“This statement is an assault on public freedoms,” remarked Abu Zayda. “It would have been preferable had the [Palestinian] security establishment tried to uncover the identity of those behind the shooting attacks instead of preoccupying itself with a political essay.”

Those who fund autocratic regimes apparently do not care about the long-term repercussions, so long as short-term stability can be secured. The consequences in the long-term are disastrous: they embolden the radicals and help raise new generations of Arabs and Muslims on hatred and anti-Western sentiments.

About the Author: Khaled Abu Toameh, an Arab Muslim, is a veteran award-winning journalist who has been covering Palestinian affairs for nearly three decades.


If you don't see your comment after publishing it, refresh the page.

Our comments section is intended for meaningful responses and debates in a civilized manner. We ask that you respect the fact that we are a religious Jewish website and avoid inappropriate language at all cost.

If you promote any foreign religions, gods or messiahs, lies about Israel, anti-Semitism, or advocate violence (except against terrorists), your permission to comment may be revoked.

One Response to “Political Persuasion, Palestinian Style”

  1. Thank you Mr, Abu Toameh, For you article I had the pleasure meeting you In Houston Synagogue, a few years ago, I appreciate your honest writings, and your courage, G-d bless you!

Comments are closed.

SocialTwist Tell-a-Friend

Current Top Story
Do you know where your vegetables grow?
Not So Kosher Shemittah L’Mehadrin
Latest Indepth Stories
Eller-102414-Cart

I had to hire a babysitter so that I could go shopping or have someone come with me to push Caroline in her wheelchair.

Bills to restore the balance of power in Israel will be fought by the not-so-judicial left.

Widespread agreement in Israel opposing Palestinian diplomatic warfare, commonly called “lawfare.”

Chaye Zisel Braun

Arab terrorism against Jews and the State of Israel is not something we should be “calm” about.

Peace Now Chairman Yariv Oppenheimer

The Israeli left, led by tenured academics, endorses pretty much anything harmful to its own country

We were devastated: The exploitation of our father’s murder as a vehicle for political commentary.

Judea and Samaria (Yesha) have been governed by the IDF and not officially under Israeli sovereignty

While not all criticism of Israel stemmed from anti-Semitism, Podhoretz contends the level of animosity towards Israel rises exponentially the farther left one moved along the spectrum.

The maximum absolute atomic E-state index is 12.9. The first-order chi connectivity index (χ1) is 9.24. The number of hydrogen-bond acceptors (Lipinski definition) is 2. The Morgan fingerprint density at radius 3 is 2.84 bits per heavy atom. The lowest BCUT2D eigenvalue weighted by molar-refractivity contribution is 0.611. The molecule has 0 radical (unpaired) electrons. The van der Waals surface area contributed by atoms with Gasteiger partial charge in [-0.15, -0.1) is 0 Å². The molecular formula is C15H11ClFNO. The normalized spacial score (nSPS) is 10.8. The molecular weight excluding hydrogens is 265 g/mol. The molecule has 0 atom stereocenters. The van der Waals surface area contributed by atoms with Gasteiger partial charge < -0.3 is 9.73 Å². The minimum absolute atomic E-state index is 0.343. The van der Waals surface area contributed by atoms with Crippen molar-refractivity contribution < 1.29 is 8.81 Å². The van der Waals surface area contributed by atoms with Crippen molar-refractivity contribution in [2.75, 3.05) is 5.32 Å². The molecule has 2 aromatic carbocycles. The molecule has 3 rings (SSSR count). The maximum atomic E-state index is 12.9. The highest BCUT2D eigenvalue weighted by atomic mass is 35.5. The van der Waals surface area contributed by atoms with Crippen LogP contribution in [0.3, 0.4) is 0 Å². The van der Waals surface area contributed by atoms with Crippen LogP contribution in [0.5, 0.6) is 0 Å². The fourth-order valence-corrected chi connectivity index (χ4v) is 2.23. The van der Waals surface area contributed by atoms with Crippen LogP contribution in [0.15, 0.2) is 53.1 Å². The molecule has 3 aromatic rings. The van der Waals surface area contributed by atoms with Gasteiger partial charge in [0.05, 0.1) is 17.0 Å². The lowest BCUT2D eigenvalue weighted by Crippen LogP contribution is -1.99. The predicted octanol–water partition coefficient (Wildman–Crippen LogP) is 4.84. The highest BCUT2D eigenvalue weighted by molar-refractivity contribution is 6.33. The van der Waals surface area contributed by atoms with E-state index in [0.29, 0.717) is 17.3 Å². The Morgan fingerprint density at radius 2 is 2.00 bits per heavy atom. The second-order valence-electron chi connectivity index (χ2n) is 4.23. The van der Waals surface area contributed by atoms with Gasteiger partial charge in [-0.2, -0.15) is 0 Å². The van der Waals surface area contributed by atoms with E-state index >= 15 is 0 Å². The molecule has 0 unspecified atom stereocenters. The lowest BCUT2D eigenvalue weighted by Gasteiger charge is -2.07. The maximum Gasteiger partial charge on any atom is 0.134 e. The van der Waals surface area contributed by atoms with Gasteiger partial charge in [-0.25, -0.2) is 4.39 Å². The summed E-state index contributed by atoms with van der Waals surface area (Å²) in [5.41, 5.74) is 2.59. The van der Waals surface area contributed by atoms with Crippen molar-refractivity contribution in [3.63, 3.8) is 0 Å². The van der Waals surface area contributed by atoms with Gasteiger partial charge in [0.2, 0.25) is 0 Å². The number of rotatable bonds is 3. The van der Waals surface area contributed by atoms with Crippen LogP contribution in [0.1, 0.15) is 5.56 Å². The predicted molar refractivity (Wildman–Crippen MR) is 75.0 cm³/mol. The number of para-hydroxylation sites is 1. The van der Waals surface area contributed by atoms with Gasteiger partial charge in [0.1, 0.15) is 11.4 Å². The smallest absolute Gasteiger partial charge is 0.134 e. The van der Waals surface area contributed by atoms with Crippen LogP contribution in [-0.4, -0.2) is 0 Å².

n past decades, Oman has struck a diplomatic balance between Saudi Arabia, the West, and Iran.

The Torah scroll which my family donated will ride aboard the USS Gerald R. Ford aircraft carrier

The Jewish Press endorses the reelection of Gov. Andrew Cuomo. His record as governor these past four years offers eloquent testimony to the experience and vision he has to lead the Empire State for the next four years.

I think Seth Lipsky is amazing, but it just drives home the point that newspapers have a lot of moving parts.

Myth #1: It is easy to be a B’nai Noach. It is extraordinarily hard to be a B’nai Noach.

The question of anti-Semitism in Europe today is truly tied to the issue of immigration.

Polls indicate that the Palestinians are much more against a two state solution than the Israelis.

More Articles from Khaled Abu Toameh
Relatives of missing Palestinian migrants who were on boats that sank near Malta demonstrate in Gaza, Sept. 22, 2014

To flee Gaza, Palestinian migrants reputedly paid $1000s to Hamas officials and Egyptian smugglers.

Senior Hamas and Fatah leaders in Gaza City on April 22. Hamas and Fatah signed a deal to establish a unity government at that time but it has taken until October to set the government's first Cabinet meeting in Gaza.

Fatah: Hamas stole relief aid for Gaza and distributed it amongst its followers in mosques.

Arab leaders who want the US to stop Islamic State are afraid of being dubbed traitors and US agents

Hamas and Islamic Jihad are actually fighting to “liberate Jerusalem and all Palestine.”

Hamas seems to have reached the conclusion that the reconciliation pact with Abbas will not do it any good.

The dispute over money between Hamas and Fatah shows that each group signed the reconciliation agreement for its own interests.

While they continue to hate Israel and seek its destruction, many Arabs admire the independence of Israel’s judicial system.

The Palestinian Authority has jailed more than 350 Arabs for “security” reasons in just 2014.

Printed from: http://www.jewishpress.com/indepth/columns/khaled-abu-toameh/political-persuasion-palestinian-style/2013/07/08/

Scan this QR code to visit this page online: